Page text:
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African oppositions’ greatest challenge

By David Coltart

KENYA’S opposition must challenge disputed election results in the courts if it wants to strengthen democracy, weaken

autocracy and defuse violence.

Even in Zimbabwe this has shown our citizens and the world that there is still hope for that very foundation of freedom, the rule of law.

Our experience applies wherever elections cannot be trusted and wherever the rule of law is shaky.

Court proceedings do not have to replace peaceful street action. Martin Luther King said: “Direct action is not a substitute for work in the court and the halls of government. Pleading cases before the courts of the land does not eliminate the necessity for bringing about the mass dramatisation of injustice in front of a city hall. Indeed, direct action and legal action complement one another; when skilfully employed, each becomes more effective.”

Courts are slow and frustrating in any country and are unlikely to remove the party in power. But cases do have to be filed to demonstrate a commitment to legitimacy. In Zimbabwe, of the 39 parliamentary election challenges after the June 2000 election, not one had been concluded by the end of that term in 2005. The same applied to the 2002 challenge to Robert Mugabe’s election his term ends in March this year and that case is nowhere close to being concluded.

Was going to court a pointless exercise? I do not believe so: through the systematic presentation of facts before courts over several years we were able to show all neutral observers that Zanu PF did not enjoy a mandate from the Zimbabwean people. All this has helped create international pressure against the Mugabe regime.

The decision to use the courts also underlined our commitment to using non-violent methods and gave us the undisputed moral high ground domestically and internationally.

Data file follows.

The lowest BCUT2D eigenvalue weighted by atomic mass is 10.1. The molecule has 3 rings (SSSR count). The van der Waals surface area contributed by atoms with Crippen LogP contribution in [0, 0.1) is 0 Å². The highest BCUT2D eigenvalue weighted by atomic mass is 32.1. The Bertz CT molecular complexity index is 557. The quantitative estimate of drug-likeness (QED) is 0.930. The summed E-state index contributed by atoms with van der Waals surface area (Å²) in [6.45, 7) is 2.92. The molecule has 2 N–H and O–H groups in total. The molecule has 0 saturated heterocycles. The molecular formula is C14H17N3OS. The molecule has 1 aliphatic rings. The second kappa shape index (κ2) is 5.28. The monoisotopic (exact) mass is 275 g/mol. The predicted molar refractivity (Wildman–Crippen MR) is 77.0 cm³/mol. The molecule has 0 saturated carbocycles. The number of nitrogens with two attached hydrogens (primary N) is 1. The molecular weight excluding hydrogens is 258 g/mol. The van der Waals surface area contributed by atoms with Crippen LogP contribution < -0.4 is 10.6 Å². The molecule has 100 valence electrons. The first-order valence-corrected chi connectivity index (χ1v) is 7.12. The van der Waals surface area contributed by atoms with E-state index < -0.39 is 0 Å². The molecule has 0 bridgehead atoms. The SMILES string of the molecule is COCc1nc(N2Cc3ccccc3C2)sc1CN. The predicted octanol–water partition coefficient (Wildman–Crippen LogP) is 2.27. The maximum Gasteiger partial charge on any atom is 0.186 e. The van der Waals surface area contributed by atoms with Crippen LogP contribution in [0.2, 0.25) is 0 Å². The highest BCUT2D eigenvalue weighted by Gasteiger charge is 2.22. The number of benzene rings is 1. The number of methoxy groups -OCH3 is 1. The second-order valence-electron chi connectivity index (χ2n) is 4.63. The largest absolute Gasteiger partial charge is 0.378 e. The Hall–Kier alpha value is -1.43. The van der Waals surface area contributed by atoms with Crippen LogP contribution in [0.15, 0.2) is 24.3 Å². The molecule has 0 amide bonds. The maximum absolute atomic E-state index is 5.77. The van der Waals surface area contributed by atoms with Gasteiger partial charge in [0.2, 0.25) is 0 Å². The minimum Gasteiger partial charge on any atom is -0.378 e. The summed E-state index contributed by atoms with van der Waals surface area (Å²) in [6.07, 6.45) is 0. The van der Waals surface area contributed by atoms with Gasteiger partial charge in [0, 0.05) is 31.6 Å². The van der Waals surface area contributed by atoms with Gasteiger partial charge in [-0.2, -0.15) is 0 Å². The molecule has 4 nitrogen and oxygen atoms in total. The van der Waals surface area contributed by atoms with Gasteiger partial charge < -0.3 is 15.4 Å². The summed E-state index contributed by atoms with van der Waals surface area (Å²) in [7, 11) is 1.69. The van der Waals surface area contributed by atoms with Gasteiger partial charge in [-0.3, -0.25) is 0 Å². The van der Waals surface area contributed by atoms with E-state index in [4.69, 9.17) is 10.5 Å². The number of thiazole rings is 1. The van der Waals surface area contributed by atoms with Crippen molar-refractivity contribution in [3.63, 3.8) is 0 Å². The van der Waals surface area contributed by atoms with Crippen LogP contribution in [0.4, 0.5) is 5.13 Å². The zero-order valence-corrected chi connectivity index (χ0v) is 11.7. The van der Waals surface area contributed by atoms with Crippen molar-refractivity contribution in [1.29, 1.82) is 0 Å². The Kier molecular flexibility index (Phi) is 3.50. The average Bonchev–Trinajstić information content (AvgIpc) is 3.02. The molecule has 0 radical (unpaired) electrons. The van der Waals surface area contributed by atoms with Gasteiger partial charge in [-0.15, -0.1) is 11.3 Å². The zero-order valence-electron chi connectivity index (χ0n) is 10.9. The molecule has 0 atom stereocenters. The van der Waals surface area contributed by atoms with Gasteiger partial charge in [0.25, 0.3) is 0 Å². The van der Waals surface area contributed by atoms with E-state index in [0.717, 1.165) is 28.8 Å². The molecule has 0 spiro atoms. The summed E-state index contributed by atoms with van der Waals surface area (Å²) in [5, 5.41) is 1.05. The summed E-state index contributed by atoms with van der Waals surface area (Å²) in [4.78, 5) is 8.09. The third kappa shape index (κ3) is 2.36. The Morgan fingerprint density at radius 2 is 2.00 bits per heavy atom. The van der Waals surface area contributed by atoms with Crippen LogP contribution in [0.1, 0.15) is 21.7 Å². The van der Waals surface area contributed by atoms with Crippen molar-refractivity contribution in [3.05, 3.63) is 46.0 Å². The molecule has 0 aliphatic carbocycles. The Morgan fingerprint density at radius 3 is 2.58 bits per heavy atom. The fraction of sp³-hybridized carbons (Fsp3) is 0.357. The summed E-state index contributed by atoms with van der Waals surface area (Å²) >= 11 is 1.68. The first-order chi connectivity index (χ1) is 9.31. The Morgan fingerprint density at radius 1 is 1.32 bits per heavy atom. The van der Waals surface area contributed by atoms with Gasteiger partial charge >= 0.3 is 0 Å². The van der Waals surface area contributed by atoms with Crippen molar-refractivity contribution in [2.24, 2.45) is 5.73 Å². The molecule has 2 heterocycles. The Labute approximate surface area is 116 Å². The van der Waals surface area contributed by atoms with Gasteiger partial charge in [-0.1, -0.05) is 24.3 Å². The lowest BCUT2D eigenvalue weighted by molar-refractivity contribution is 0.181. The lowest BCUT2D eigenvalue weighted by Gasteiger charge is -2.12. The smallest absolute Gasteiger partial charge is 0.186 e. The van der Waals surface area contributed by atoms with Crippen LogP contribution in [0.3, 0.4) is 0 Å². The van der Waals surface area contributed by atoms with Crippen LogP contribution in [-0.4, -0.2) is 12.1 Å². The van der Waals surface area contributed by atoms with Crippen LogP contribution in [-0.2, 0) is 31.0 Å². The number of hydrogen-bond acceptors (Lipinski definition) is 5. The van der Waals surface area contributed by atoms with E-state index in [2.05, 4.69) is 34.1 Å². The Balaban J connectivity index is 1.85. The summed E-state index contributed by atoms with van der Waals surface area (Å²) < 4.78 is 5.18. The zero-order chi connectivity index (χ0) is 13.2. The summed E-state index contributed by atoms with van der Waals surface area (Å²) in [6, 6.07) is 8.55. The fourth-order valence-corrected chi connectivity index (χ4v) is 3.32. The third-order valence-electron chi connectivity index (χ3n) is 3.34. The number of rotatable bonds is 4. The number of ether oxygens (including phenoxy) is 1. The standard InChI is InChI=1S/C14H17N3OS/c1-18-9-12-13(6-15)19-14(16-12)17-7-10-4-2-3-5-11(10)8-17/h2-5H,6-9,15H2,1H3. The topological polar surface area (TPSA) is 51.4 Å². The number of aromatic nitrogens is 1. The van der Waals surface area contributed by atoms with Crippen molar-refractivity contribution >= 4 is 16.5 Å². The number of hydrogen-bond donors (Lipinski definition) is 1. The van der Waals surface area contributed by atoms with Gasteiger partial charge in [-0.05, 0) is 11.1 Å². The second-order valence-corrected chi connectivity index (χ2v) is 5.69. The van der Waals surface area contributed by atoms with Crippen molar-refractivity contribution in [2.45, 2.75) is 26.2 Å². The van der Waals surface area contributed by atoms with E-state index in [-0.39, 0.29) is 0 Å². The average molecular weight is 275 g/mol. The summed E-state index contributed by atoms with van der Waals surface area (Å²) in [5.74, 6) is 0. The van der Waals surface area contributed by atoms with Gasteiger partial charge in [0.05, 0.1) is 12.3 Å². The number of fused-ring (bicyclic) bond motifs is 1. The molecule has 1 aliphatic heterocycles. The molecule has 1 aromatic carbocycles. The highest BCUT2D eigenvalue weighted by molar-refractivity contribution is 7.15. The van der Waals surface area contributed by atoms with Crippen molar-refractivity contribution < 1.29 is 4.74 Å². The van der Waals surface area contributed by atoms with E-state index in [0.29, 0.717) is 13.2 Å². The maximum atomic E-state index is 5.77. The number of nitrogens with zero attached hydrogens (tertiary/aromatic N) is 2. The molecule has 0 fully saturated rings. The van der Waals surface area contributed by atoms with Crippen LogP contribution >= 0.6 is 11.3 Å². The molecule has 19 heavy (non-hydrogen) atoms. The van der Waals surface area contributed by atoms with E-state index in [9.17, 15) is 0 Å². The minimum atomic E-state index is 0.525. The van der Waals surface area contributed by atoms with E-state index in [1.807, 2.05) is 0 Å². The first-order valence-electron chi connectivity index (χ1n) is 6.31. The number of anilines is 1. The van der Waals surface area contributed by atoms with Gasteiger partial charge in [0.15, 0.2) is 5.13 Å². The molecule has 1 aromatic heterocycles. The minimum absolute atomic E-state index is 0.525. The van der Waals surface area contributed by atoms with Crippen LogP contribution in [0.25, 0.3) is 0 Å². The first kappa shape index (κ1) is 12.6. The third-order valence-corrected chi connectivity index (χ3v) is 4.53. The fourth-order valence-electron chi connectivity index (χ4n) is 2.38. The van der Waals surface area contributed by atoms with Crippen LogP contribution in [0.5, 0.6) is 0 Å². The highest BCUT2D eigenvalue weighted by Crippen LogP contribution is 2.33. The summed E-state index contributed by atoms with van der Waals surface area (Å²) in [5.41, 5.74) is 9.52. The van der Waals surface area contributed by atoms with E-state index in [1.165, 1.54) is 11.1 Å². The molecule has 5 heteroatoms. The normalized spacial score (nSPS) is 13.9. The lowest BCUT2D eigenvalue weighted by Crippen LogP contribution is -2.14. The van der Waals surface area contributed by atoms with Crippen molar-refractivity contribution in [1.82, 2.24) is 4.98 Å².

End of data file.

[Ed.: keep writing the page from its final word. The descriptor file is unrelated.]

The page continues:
We publicised in great detail and in summary what had been filed in court. We issued press releases. When we obtained judgements, we printed them out in full and posted them on the Internet. Where the judiciary subverted the legal process, we exposed the judiciary. We converted all paper records into electronic copies. We persuaded academics to write about the judgements. We used these papers to lobby diplomats, governments and the UN.

Mugabe expected to steal the election and then wait for the world to forget about the circumstances. I believe the court proceedings, more than any other single factor, were responsible for denying him that.

I recognise that the mention of “years” is not encouraging — very close election in Kenya seems to have been stolen and, understandably, the opposition wants to take office now. We understand that: we in the Movement for Democratic Change should have come into government in June 2000 and are still waiting. But think of the alternatives we have seen some of them in Kenya this past week.

Corrupt regimes do not give way easily, but in Kenya, I do not think that the opposition’s struggle will be anything like as long as ours has been. Incumbent President Mwai Kibaki does not have land and race as excuses for justifying his fraud as Mugabe had. Because of that, Kibaki will not be given the same amount of slack by African leaders as Mugabe enjoys.

Kenya’s opposition parties must pursue the non-violent route, in all its facets, because the bad behaviour on both sides during and since the election damages the image of Kenya and the whole of Africa, damages hope and damages foreign investment. It perpetuates the notion that Africa is backward, violent and unsafe. While that may have been true of Africa two decades ago, it is not true now.

— The Age, Australia.

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